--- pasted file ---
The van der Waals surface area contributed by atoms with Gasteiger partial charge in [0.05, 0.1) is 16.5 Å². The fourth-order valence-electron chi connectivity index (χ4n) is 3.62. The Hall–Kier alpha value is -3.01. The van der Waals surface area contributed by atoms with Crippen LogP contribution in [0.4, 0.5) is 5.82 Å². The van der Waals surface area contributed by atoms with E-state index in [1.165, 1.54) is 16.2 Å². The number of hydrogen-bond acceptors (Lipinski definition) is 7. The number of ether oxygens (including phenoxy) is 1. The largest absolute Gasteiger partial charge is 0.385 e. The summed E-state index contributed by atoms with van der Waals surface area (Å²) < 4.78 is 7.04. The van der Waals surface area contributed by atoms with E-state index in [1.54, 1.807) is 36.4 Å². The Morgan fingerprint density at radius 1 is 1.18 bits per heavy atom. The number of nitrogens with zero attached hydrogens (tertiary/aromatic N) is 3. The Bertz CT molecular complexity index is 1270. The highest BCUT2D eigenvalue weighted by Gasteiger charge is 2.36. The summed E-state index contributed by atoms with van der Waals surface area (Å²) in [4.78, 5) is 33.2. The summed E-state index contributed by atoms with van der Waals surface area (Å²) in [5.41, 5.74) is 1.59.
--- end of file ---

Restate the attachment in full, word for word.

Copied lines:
The van der Waals surface area contributed by atoms with Gasteiger partial charge in [0.05, 0.1) is 16.5 Å². The fourth-order valence-electron chi connectivity index (χ4n) is 3.62. The Hall–Kier alpha value is -3.01. The van der Waals surface area contributed by atoms with Crippen LogP contribution in [0.4, 0.5) is 5.82 Å². The van der Waals surface area contributed by atoms with E-state index in [1.165, 1.54) is 16.2 Å². The number of hydrogen-bond acceptors (Lipinski definition) is 7. The number of ether oxygens (including phenoxy) is 1. The largest absolute Gasteiger partial charge is 0.385 e. The summed E-state index contributed by atoms with van der Waals surface area (Å²) < 4.78 is 7.04. The van der Waals surface area contributed by atoms with E-state index in [1.54, 1.807) is 36.4 Å². The Morgan fingerprint density at radius 1 is 1.18 bits per heavy atom. The number of nitrogens with zero attached hydrogens (tertiary/aromatic N) is 3. The Bertz CT molecular complexity index is 1270. The highest BCUT2D eigenvalue weighted by Gasteiger charge is 2.36. The summed E-state index contributed by atoms with van der Waals surface area (Å²) in [4.78, 5) is 33.2. The summed E-state index contributed by atoms with van der Waals surface area (Å²) in [5.41, 5.74) is 1.59.